Jet lag is a circadian rhythm sleep disorder that occurs when your internal clock’s schedule does not match the wake-sleep cycle where you are currently located. Your body’s clock runs a roughly 24-hour cycle and uses sunlight to regulate melatonin production and release. Melatonin levels rise sharply during the evening and decline to very low levels during daylight hours.
Jet lag typically occurs with long-distance air travel when you are crossing three or more time zones. With circadian rhythm misalignment, you may have trouble adjusting your sleep-wake cycle and other bodily rhythms to the new time zone. This may lead to feeling sleepy during the day, having difficulty functioning during the day, or not being able to fall sleep at an appropriate time.
The severity of jet lag depends on how many time zones you cross and in which direction. Often flying east is much more disruptive than flying west. A rough estimation for the duration of the adjustment is one day per time zone crossed. The ability to adjust to jet lag also varies among individuals.
Jet lag is a temporary condition and resolves when the internal clock adjusts to the new time zone. However, for certain populations, such as pilots and business travelers, the chronic state of an out-of-sync circadian rhythm can lead to other sleep disorders, such as insomnia. Common sleep disorder symptoms may include:
According to the American Academy of Sleep Medicine, if you answer “yes” to the following questions, then you may have jet lag:1
Plan ahead—Getting sufficient or additional sleep several nights before travel can help you by “banking” sleep. Apps are available to help you plan for your adjustment to a new time zone, such as Jet Lag Rooster by Sleepopolis. Just input your departure city/date/time and arrival city/date/time, and the app provides a schedule of sleep and wake adjustments prior to departure to minimize the effects of jet lag.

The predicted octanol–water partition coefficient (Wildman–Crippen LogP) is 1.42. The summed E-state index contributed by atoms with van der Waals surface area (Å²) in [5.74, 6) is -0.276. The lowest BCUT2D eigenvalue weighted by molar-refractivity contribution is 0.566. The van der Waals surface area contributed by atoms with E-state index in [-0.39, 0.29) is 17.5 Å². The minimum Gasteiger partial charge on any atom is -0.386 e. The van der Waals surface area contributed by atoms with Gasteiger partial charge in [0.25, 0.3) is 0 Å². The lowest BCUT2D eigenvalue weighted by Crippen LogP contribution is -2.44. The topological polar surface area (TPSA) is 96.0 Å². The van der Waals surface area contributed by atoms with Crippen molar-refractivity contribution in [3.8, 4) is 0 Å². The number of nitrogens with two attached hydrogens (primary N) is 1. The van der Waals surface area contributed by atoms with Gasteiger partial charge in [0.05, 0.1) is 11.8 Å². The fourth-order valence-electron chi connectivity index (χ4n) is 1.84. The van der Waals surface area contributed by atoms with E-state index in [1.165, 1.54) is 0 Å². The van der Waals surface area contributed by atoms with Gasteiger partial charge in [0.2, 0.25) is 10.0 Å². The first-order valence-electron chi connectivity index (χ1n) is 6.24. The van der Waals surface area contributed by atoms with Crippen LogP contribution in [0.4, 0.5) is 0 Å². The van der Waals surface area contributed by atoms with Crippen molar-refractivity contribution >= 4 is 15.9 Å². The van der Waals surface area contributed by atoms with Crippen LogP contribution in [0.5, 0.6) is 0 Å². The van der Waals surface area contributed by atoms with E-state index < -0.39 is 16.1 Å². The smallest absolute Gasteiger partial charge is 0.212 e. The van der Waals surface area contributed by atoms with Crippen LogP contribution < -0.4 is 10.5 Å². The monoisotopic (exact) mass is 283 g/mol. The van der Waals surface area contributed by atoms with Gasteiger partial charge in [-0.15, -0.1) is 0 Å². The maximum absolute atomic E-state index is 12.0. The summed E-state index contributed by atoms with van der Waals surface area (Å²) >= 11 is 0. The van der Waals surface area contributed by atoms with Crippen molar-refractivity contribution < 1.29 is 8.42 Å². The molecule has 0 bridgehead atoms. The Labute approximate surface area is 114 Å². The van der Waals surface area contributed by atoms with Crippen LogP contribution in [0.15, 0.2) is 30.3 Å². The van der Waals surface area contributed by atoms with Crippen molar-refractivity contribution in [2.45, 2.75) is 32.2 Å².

Melatonin—Melatonin is produced by the pineal gland and signals the brain to fall sleep. It can be used to phase shift your sleep earlier by taking a melatonin tablet in the late afternoon or early evening; however, taking it at the wrong time can further misalign your internal clock. In the U.S., melatonin is sold as a supplement and is not well regulated so the actual content of melatonin relative to the dose on the label can vary.
Sun exposure and bright light therapy—The sun is the most powerful regulator of the sleep-wake cycle and can be used to shift the internal clock. Sun exposure after landing in a new location can assist in adjusting your body to the new time zone. Alternatively, artificial light at certain times can help reinforce your body’s interval clock. Scheduling early morning light therapy could be beneficial, if traveling east. Light therapy can be supplied by special light boxes or dawn simulators.
Importantly, mistiming exposure to light therapy can be detrimental to circadian alignment. At certain times, light exposure can either advance or delay your internal clock. Avoiding direct light in the evening and wearing blue-light filtering glasses can also help.
Minimize caffeine and alcohol consumption—It is recommended to reduce caffeine and alcohol intake during travel because it can impact your sleep-wake cycle and cause dehydration. Remember to drink plenty of water during flights.
Exercise—Some research suggests that moderate exercise as approved by your physician can help adjust to a new time zone and provides light exposure when performed outdoors at the right time.
When circadian rhythm misalignment is too severe to gradually shift, for example, a 10-hour shift, it may be best to simply try to adjust the new zone by exposing oneself to daylight and exercising moderately. If the trip is short, some may prefer to stay at their home time zone’s schedule, if possible, and not shift.